The Northwest Railway Museum’s relocation and structural rehabilitation of Parlor Car #1799.

Seattle: Each year the Washington Trust for Historic Preservation provides grants through the Valerie Sivinski Fund to organizations across the state that work to save the places that matter. Founded in 1976, the Washington Trust for Historic Preservation is a private nonprofit organization with a mission to preserve Washington’s historic places through advocacy, education, collaboration, and stewardship. The Valerie Sivinski Fund grant program embodies the mission of the Washington Trust by supporting preservation projects where they really happen – at the local level.

Named in memory of Valerie Sivinski, a beloved former board member of the Washington Trust who served as president in the early 1990s, the Fund was established in 1997 with the first grants awarded in 1998. In addition to cash grants, the program also connects projects to preservation professionals who are able to offer support through pro-bono services. Since its establishment, the Fund has awarded nearly $170,000 in cash grants and building assessment services to 153 projects across the state to local organizations and historic preservation advocates.

Recipients of the 2020 Valerie Sivinski Fund grant awards were publicly announced on December 3 at the Washington Trust’s annual Sivinski Holiday Benefit held at the Stimson-Green Mansion, at which all proceeds from the benefit support the grant program. The 2020 grants were awarded to the following organizations:

  • $2,000 to the Northwest Railway Museum in Snoqualmie to support the structural rehabilitation of Parlor Car #1799. The car was listed as one of the Washington Trust’s Most Endangered Places in 2017 and was successfully moved via barge to the Northwest Railway Museum in 2018. The museum is now embarking on a full restoration of the car.
  • $2,000 to the City of Hoquiam to go toward the structural stabilization of Olympic Stadium. Sivinski funds will be supporting a larger project that also includes a new fire protection system, new siding, and painting. The stadium is one of the last remaining all-wood stadiums in the country.
  • $2,000 to the Ritzville Downtown Development Association to support roofing repair for the Ritz Theater. The community has raised over $125,000 to renovate and convert the theater to digital, demonstrating its local importance.
  • $1,250 to the Olympia Historical Society for the rehabilitation of the side porch of the Bigelow House. The house is a rare surviving example of Carpenter Gothic style architecture popular in rural America during the mid-1800s.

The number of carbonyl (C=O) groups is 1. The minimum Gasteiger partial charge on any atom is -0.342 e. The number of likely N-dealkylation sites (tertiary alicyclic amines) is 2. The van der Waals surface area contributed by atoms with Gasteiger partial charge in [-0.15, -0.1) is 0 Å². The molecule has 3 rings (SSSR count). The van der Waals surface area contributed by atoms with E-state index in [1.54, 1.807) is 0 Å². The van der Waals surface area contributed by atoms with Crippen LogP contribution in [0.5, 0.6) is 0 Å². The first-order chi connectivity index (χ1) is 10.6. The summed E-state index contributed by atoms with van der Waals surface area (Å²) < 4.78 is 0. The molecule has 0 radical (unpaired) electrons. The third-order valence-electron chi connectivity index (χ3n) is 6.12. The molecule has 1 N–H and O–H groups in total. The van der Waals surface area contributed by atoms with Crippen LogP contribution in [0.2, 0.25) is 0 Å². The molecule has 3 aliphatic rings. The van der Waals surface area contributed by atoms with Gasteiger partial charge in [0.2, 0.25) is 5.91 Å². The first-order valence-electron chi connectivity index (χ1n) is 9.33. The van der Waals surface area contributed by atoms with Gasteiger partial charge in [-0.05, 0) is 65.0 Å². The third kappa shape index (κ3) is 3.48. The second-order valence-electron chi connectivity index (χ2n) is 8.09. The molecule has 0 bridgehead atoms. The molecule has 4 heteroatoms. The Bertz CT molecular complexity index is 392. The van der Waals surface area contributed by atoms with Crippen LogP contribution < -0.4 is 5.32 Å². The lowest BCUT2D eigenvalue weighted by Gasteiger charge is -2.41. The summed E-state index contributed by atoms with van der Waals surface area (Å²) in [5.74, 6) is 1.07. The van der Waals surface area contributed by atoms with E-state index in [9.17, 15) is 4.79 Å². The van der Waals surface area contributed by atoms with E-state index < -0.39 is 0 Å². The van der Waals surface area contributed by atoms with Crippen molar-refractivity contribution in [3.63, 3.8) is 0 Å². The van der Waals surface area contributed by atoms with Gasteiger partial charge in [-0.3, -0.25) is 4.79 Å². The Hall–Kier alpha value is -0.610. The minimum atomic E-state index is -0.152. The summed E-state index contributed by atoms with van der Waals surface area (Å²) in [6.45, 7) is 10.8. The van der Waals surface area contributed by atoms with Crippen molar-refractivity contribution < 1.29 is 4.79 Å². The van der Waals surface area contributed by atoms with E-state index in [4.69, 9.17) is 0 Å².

• $1,250 to the Thorp Mill Town Historical Preservation Society to repair and replace shiplap siding on the southwest side of the Thorp Grist Mill. Built between 1880 and 1883, the Thorp Mill is the only remaining mill in Washington State that made the transition from stone buhr to modern rollers.
  • $1,000 to the Northport Historical Society to go toward a roof replacement for the Gallo House. In addition to being the home of the Northport Historical Society and the local historical museum, the house also serves as Northport’s welcome center and an art gallery. Sivinski funds will support a larger project that includes full rehabilitation of the house and Superfund site remediation.
  • $500 to the PBY Naval Air Museum to secure the Homoja Hut in Oak Harbor against weather and deterioration for future rehabilitation. Built as temporary military housing during WWII, the hut maintains its original residential configuration. The PBY Naval Air Museum plans to construct a hangar-style museum in which the Homoja will be located for exhibition and interpretation.


The Northport Historical Society’s restoration of the Gallo House.

Ritzville Downtown Development Association’s restoration of the Ritz Theater.

For more photos of the award-winning projects, check out the Valerie Sivinski Fund webpage:


For additional information regarding the 2020 grant recipients or the Valerie Sivinski Fund, please contact Outreach Director Jennifer Mortensen by email or at 206-462-2999.